By Hon. Richard Holwill, JHCGA's Ambassador in Residence
Cuba is facing its worst financial crisis in 30 years, with major shortages of food and medical supplies. Meanwhile, U.S. President Joe Biden has quietly made some small changes in U.S. Cuba policy, easing many of the restrictions imposed by former President Donald Trump. Although contemporaneous, these U.S. government actions are not related to Cuba’s problems; they are driven by the political problems associated with immigration on the Southern Border.
The U.S.-Cuba dynamic could be described as a barnacle of the Cold War. The primary rationale for the policy was justified by Cuba’s support for Russian aggression in Latin America, but those provocations are over and today Russia is focused on its “near abroad.” I contend that, to understand current U.S. Cuba policy one must first recognize that, essentially, we are looking at an unresolved civil war between Havana and Miami.
The exile community insists on U.S. policies that create shortages in Cuba, with the hope that shortages will prompt a popular uprising against the Cuban government. However, it has never worked quite that way. There were protests in 2021 that continued into 2022. The Cuban government cracked down and implemented policies similar to those that it had used in the past, jailing protesters but also facilitating exits from the Island.
This follows a pattern in Cuban policies that date from the mid-1960’s when Fidel Castro openly supported expatriation of dissidents. Then in 1980, a spike in oil prices created a major economic challenge in Cuba. Thousands tried to enter the Peruvian embassy to seek asylum. President Castro announced free exits from Cuba, saying that anyone who wanted to leave could do so. He opened the port of Mariel as an exit point. More than 125,000 Cubans left in the Mariel boatlift.
Cuba faced another severe economic crisis in the 90’s as the fall of the Soviet Union occurred. By 1994, food and fuel shortages sparked massive protests and significant clashes between protesters and police known as the Maleconazo for a point on the Malecon, or seawall, where the people demanded reforms. They settled instead for the relaxation of police patrols on raft disembarkation points and on Cuban Coast Guard interdiction of rafters leaving Cuba. This raft-bourn exodus resulted in about 35,000 Cubans reaching the United States. The Clinton Administration implemented a “dry-foot/wet-foot” policy, which meant that those Cubans who were able to land in the States could stay but those interdicted at sea could not. About 31,000 of them were sent to Guantanamo.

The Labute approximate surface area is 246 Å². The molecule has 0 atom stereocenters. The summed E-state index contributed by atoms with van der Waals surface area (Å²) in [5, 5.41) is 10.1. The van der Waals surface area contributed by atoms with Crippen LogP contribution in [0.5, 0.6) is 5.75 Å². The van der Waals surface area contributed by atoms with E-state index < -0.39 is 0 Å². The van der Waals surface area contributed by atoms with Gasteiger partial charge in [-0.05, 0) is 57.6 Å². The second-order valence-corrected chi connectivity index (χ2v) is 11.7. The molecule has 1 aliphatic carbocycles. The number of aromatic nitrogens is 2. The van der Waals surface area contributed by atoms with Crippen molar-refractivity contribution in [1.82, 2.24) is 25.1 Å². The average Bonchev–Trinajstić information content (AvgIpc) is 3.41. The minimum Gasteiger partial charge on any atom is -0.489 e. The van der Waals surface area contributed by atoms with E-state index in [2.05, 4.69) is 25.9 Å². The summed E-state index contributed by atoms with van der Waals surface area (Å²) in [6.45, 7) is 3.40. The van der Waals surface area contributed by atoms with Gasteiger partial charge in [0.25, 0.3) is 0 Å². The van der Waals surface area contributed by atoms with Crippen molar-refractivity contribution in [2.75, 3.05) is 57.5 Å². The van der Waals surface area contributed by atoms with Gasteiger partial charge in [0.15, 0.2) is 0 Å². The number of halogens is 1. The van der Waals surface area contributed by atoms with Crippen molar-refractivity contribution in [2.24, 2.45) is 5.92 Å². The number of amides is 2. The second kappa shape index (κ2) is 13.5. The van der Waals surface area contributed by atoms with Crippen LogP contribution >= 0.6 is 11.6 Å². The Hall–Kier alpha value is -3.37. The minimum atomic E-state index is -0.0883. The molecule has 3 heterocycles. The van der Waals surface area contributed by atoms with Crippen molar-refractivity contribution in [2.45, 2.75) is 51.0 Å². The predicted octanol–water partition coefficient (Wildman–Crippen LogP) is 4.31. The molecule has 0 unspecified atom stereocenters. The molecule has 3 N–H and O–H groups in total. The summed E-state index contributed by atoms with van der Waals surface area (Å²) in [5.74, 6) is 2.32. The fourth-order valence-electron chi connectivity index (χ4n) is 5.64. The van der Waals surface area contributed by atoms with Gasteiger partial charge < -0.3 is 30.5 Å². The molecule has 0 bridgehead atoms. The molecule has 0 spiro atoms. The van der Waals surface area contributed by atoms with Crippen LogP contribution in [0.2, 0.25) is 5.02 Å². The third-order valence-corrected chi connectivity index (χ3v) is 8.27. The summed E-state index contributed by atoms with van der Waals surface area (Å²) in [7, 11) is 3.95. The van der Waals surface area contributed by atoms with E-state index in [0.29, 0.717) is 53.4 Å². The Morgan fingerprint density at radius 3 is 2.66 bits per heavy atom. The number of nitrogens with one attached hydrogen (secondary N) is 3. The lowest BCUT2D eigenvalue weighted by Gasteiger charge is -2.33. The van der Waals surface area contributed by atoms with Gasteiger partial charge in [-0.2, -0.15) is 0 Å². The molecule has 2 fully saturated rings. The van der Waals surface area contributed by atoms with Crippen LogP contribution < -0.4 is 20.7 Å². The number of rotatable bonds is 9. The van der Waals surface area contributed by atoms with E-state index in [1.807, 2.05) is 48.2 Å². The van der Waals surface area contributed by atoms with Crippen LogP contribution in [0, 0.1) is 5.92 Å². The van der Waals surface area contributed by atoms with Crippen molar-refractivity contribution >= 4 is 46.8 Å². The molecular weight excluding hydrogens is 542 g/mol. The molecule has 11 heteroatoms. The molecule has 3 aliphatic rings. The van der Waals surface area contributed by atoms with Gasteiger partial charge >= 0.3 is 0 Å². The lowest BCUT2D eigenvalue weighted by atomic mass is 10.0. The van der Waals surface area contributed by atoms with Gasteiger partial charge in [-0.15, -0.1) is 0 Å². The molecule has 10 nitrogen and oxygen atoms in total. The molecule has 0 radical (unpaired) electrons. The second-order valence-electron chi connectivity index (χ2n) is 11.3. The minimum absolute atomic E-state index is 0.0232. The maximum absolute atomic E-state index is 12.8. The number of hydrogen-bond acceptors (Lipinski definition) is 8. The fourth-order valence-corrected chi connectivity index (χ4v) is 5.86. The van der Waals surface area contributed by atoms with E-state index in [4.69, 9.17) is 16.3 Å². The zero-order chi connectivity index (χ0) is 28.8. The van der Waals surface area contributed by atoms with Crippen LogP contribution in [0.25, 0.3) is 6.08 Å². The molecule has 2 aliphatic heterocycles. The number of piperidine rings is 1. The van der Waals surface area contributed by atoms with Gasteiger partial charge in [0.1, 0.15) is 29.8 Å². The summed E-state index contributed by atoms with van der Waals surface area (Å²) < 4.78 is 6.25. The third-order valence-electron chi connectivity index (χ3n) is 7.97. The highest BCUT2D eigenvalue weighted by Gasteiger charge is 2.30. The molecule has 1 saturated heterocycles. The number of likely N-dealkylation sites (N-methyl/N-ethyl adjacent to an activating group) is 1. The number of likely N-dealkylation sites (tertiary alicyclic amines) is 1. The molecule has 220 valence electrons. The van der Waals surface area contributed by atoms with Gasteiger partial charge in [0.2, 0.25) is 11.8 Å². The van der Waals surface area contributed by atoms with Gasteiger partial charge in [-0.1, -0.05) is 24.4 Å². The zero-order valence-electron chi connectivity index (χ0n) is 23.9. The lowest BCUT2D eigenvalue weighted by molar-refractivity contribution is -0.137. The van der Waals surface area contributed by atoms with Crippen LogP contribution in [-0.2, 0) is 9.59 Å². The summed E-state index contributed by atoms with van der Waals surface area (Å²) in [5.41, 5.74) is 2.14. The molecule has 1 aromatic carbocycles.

Biden’s opening to Cuba is being framed as support to the Cuban people. It is not a return to former President Barack Obama’s policy of normalization. The new policies represent a limited, unilateral roll back of the punitive measures taken by former President Donald Trump.
This is the worst economic crisis Cuba has seen in 30 years. Several factors are in play. Coronavirus did what Donald Trump could not do. It stifled Canadian and European tourism. Russians made up the bulk of other visitors but they now find travel to be almost impossible. Venezuela had been supporting Cuba by sending more than 30,000 barrels of crude each month. That amount has now declined precipitously as Venezuela has been struggling to meet its own needs. The confluence of problems – the collapse of tourism, the crisis in Venezuela, the crisis in Ukraine and worldwide inflation – has left Cuba, which imports 70 percent of its food, desperately short of the cash to buy it.
This would seem to be the situation that the Cuban exile community wants – severe shortages and unrest in Cuba. But, as in 1965, 1980, and 1994, Cubans are choosing expatriation over rebellion – no longer by boat but by showing up on the Texas-Mexico border. Cuban asylum seekers have come in droves to the U.S. Mexican border where U.S. officials are on pace to apprehend more than 155,000 Cubans during this year. That is a twelvefold increase over 2020. It compounds the problem of migration from Central America and Ukraine.
If nothing else, this pattern of crisis and exodus exposes the problem with the strategy advocated by much of the Cuban-exile community. To be fair, not all members of the Cuban exile community want to continue this “war” against the Cuban government. Much to the surprise of the Cuban government, a group of senior Cuban exiles worked closely with the U.S. Chamber of Commerce in 2015 and 2016 in an effort to reestablish solid relations with the Cuban government and build toward a productive future.
Cuba’s Minister of External Affairs told me that they were surprised that this group could be their best advocates in Washington. He was eager to establish a formal dialogue between these senior members of the Cuban-exile community and Cuban officials. Many of us saw this as a promising development. After all, this on-going civil war can only be resolved if the two parties can come to an accommodation over the future.
That dialogue never got off the ground once Donald Trump won the presidency and reversed President Obama’s opening to Cuba. It can be reestablished only when President Biden signals his endorsement of it. That will not happen before the mid-term elections, if then. As with President Obama, an opening to Cuba may be a project for Biden’s second term, if there is one.